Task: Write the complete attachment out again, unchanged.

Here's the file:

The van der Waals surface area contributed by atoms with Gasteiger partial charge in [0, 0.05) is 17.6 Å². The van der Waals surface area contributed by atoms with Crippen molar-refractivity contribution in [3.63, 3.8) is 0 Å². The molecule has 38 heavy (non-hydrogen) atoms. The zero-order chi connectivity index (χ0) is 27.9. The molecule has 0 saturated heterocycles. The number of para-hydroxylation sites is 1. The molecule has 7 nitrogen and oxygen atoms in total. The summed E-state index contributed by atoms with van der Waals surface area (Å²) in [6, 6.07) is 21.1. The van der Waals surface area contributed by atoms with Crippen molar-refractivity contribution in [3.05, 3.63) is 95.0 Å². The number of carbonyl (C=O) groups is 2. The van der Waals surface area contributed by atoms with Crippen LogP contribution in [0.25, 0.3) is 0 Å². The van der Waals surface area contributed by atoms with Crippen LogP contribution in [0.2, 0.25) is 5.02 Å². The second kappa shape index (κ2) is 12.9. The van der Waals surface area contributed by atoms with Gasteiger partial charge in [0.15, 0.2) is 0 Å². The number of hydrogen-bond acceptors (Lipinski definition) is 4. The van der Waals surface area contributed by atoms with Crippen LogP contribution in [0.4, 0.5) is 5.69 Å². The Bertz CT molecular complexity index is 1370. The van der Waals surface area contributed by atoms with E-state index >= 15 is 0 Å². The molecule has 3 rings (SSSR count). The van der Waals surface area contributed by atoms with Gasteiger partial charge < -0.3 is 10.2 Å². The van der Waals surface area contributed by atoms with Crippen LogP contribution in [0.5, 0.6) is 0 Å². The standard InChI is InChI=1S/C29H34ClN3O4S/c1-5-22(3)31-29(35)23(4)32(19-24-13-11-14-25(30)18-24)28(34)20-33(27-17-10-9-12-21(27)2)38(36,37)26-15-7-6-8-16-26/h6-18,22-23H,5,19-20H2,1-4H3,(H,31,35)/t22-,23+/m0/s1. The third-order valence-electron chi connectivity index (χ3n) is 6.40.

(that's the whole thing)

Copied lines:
The van der Waals surface area contributed by atoms with Gasteiger partial charge in [0, 0.05) is 17.6 Å². The van der Waals surface area contributed by atoms with Crippen molar-refractivity contribution in [3.63, 3.8) is 0 Å². The molecule has 38 heavy (non-hydrogen) atoms. The zero-order chi connectivity index (χ0) is 27.9. The molecule has 0 saturated heterocycles. The number of para-hydroxylation sites is 1. The molecule has 7 nitrogen and oxygen atoms in total. The summed E-state index contributed by atoms with van der Waals surface area (Å²) in [6, 6.07) is 21.1. The van der Waals surface area contributed by atoms with Crippen molar-refractivity contribution in [3.05, 3.63) is 95.0 Å². The number of carbonyl (C=O) groups is 2. The van der Waals surface area contributed by atoms with Crippen LogP contribution in [0.25, 0.3) is 0 Å². The van der Waals surface area contributed by atoms with Crippen LogP contribution in [0.2, 0.25) is 5.02 Å². The second kappa shape index (κ2) is 12.9. The van der Waals surface area contributed by atoms with Gasteiger partial charge in [0.15, 0.2) is 0 Å². The number of hydrogen-bond acceptors (Lipinski definition) is 4. The van der Waals surface area contributed by atoms with Crippen LogP contribution in [0.4, 0.5) is 5.69 Å². The Bertz CT molecular complexity index is 1370. The van der Waals surface area contributed by atoms with E-state index >= 15 is 0 Å². The molecule has 3 rings (SSSR count). The van der Waals surface area contributed by atoms with Gasteiger partial charge < -0.3 is 10.2 Å². The van der Waals surface area contributed by atoms with Crippen LogP contribution in [0.5, 0.6) is 0 Å². The standard InChI is InChI=1S/C29H34ClN3O4S/c1-5-22(3)31-29(35)23(4)32(19-24-13-11-14-25(30)18-24)28(34)20-33(27-17-10-9-12-21(27)2)38(36,37)26-15-7-6-8-16-26/h6-18,22-23H,5,19-20H2,1-4H3,(H,31,35)/t22-,23+/m0/s1. The third-order valence-electron chi connectivity index (χ3n) is 6.40.